The Canaanite languages, or Canaanite dialects, are one of the three subgroups of the Northwest Semitic languages, the others being Aramaic and Ugaritic, all originating in the Levant and Mesopotamia. They are attested in Canaanite inscriptions throughout the Levant, Mesopotamia, Anatolia and the East Mediterranean region. Dialects have been labelled primarily with reference to Biblical geography: Hebrew, Phoenician/Carthaginian, Amorite, Ammonite, Ekronite, Moabite and Edomite; the dialects were all mutually intelligible, being no more differentiated than geographical varieties of Modern English. This family of languages has the distinction of being the first historically attested group of languages to use an alphabet, derived from the Proto-Canaanite alphabet, to record their writings, as opposed to the far earlier Cuneiform logographic/syllabic writing of the region.
They were spoken by the ancient Semitic people of the Canaan and Levant regions, an area encompassing what is today Israel, Jordan, Sinai, Lebanon, Syria, the Palestinian territories and also some fringe areas of southwestern Turkey (Anatolia), western Iraq (Mesopotamia) and the northern extremes of the Arabian Peninsula. The Canaanites are broadly defined to include the Hebrews, Amalekites, Ammonites, Amorites, Edomites, Ekronites, Israelites (including Judeans and Samaritans), Phoenicians (including the Carthaginians), Moabites and Suteans. Although the Amorites are included among the Canaanite peoples, their language is sometimes not considered to be a Canaanite language but very closely related.
The Canaanite languages continued to be everyday spoken languages until at least the 4th century CE. Hebrew is the only living Canaanite language today. It remained in continuous use by many Jews well into the Middle Ages and up to the present day as both a liturgical and literary language and was used for commerce between disparate diasporic Jewish communities. It has also remained a liturgical language among Samaritans. Hebrew was revived by Jewish political and cultural activists, particularly through the revitalization and cultivation efforts of Zionists throughout Europe and in Palestine, as an everyday spoken language in the late 19th and early 20th centuries. By the mid-20th century, Modern Hebrew had become the primary language of the Jews of Palestine and was later made the official language of the State of Israel.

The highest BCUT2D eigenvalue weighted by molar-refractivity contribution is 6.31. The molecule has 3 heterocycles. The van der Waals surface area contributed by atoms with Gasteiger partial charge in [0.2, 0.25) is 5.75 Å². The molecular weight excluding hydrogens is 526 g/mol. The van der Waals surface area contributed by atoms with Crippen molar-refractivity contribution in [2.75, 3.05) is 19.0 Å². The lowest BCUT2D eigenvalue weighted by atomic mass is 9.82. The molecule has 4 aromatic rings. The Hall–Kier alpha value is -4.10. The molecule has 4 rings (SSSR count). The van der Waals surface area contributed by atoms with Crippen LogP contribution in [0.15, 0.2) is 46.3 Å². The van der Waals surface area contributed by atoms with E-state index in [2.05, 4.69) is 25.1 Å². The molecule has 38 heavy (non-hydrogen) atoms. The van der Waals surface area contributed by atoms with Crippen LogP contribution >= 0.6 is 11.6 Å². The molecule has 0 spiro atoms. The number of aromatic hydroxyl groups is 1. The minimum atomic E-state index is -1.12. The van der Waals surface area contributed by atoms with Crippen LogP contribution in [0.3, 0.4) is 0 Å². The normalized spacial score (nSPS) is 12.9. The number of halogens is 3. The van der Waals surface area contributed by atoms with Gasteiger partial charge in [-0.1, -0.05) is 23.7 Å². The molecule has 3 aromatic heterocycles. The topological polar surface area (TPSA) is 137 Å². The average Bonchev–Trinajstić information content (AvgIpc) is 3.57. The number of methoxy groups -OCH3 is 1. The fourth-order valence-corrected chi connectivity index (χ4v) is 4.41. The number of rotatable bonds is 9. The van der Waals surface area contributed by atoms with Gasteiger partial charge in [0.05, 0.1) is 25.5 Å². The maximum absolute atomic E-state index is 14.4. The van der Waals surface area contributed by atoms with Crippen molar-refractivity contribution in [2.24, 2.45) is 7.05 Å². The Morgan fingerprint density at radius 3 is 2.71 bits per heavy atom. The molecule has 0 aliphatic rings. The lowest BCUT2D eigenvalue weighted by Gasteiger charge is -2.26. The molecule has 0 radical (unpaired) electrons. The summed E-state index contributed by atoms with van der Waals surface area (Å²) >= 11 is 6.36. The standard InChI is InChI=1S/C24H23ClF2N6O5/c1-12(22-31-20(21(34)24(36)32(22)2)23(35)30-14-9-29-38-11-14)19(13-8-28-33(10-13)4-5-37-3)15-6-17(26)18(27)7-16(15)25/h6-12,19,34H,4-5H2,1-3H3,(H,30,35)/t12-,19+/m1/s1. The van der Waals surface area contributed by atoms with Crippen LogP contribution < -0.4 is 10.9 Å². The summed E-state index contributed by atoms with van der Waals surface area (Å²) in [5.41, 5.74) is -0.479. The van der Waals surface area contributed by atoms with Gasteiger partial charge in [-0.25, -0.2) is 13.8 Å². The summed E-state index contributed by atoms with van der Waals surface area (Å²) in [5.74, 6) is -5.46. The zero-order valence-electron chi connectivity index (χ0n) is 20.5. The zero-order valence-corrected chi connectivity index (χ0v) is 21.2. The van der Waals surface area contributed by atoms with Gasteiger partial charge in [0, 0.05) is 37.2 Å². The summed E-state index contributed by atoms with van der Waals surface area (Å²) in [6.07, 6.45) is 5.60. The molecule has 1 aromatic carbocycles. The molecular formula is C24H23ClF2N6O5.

The primary reference for extra-biblical Canaanite inscriptions, together with Aramaic inscriptions, is the German-language book Kanaanäische und Aramäische Inschriften, from which inscriptions are often referenced as KAI n (for a number n).
Other possible Canaanite languages:
Some distinctive typological features of Canaanite in relation to Aramaic are:
Modern Hebrew, revived in the modern era from an extinct dialect of the ancient Israelites preserved in literature, poetry, liturgy; also known as Classical Hebrew, the oldest form of the language attested in writing. The original pronunciation of Biblical Hebrew is accessible only through reconstruction. It may also include Ancient Samaritan Hebrew, a dialect formerly spoken by the ancient Samaritans. The main sources of Classical Hebrew are the Hebrew Bible (Tanakh), and inscriptions such as the Gezer calendar and Khirbet Qeiyafa pottery shard. All of the other Cannanite languages seem to have become extinct by the early 1st millennium CE.
Slightly varying forms of Hebrew preserved from the first millennium BCE until modern times include:
The Phoenician and Carthaginian expansion spread the Phoenician language and its Punic dialect to the Western Mediterranean for a time, but there too it died out, although it seems to have survived slightly longer than in Phoenicia itself.